15. Fees & Charges The following fees are involved with SSF trading: • 0.5%(excl VAT) + R60booking fee • Brokerage at 0.4% (excl VAT) of the value of the transaction • Market maker’s commission at 0.1% (excl VAT) of the value of the transaction • Booking fee of R60 per future code in which a new position is opened per day – therefore you pay only for the opening leg of all transactions, and only once per day per future code • Interest payable on the SSF will be determined daily by the market maker in relation to the ruling SAFEX rates. The final SSF price will include this interest. • Interest will be paid on cash balances in the SSF account at the JSE Trustees rate.

  16. SSF Pricing Part One: The following variables are used to calculate the price of an SSF: • The underlying share price • Eg R100 in the case of STD BANK (SBK) • The interest to be paid on the total cost of the SSF • Eg 8% on R10,000 (R100 per share * 100 shares per contract) for 3 months • The dividends that are expected to be paid on the shares held within the SSF • Eg R2 per share • Market maker’s commission and brokerage • Eg 0.5% per transaction

  17. SSFPricingcont. Part Two: An Example

  18. SSFTrading

  19. SSFTrading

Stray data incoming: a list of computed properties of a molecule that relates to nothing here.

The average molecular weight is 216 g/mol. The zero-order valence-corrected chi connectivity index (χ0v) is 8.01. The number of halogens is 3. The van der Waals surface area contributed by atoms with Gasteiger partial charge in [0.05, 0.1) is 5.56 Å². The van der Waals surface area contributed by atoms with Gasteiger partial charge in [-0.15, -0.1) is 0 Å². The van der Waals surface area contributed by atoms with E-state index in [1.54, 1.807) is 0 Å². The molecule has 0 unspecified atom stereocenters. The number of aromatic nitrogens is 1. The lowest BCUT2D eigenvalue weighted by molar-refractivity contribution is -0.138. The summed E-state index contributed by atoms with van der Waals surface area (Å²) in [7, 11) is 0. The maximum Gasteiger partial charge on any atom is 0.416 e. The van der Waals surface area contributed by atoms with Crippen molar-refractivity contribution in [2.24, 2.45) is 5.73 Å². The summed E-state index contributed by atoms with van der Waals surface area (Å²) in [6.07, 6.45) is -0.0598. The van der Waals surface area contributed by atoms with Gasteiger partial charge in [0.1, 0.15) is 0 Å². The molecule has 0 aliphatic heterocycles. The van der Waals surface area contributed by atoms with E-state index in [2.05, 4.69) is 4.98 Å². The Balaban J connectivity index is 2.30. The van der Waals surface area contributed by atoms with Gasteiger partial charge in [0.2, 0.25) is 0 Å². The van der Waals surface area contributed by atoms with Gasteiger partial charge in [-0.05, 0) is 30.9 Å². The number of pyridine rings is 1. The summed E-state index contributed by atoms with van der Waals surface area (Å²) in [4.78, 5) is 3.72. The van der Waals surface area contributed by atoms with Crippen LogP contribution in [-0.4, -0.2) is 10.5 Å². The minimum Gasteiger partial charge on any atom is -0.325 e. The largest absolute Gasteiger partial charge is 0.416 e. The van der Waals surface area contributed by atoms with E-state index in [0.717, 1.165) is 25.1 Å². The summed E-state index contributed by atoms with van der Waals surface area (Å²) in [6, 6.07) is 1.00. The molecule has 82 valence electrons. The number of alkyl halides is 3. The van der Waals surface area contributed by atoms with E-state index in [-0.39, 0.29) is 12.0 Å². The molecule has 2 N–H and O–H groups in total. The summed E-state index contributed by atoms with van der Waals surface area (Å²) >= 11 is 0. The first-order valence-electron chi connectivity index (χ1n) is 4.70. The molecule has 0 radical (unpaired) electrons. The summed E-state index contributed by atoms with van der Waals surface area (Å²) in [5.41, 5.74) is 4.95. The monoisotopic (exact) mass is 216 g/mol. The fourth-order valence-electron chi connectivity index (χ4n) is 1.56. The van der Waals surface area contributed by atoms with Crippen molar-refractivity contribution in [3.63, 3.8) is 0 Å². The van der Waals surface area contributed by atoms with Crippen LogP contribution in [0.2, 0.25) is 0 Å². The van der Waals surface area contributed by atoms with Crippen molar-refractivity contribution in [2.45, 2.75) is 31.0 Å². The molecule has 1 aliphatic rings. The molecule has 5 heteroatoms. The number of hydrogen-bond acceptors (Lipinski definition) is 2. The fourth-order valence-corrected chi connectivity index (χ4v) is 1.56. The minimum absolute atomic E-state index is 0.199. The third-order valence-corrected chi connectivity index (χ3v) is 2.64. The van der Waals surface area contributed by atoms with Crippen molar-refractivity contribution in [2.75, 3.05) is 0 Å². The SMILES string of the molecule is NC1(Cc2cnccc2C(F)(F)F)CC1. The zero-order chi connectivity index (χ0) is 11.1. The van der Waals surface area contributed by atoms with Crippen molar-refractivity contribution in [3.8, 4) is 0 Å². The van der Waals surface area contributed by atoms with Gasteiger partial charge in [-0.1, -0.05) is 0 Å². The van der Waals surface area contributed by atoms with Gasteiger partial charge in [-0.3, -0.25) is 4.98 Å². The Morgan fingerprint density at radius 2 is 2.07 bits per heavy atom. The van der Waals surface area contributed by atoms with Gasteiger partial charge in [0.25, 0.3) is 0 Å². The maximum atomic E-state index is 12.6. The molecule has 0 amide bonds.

20. SSF Expiry SSFs expire every quarter – usually on the third Thursday of March, June, September and December of each year. In the absence of any specific instruction to this effect, PSG Online will simply roll the SSF to the next available SSF expiry date for the same underlying instrument. The holder of a SSF may take delivery of the actual underlying instruments, but this will only be the case if the holder of the SSF has arranged in writing for PSG Online to take delivery of the instruments. Roll-over date during MAM5 : 3rd week of September 2009 Roll-over Cost : 0.25%

  21. Corporate Actions • Corporate actions will be processed onto SSF contracts by the JSE and owners of SSF positions will not be prejudiced by movements in the underlying instruments. • Dividends expected during any given quarter are priced into SSFs – including the expected interest to be received on the dividend payment – and therefore investors do not receive dividends as a cash payment even though they do benefit from them. • If the dividend assumptions from the market maker turn out to be wrong, a dividend future will be traded to reclaim or refund the variance. • An Example: • if a share trades at R100 and a R5 dividend is expected before the next SSF expiry date, the SSF price will be R95 because the dividend will be paid out and the share price will fall commensurately before the SSF expiry date.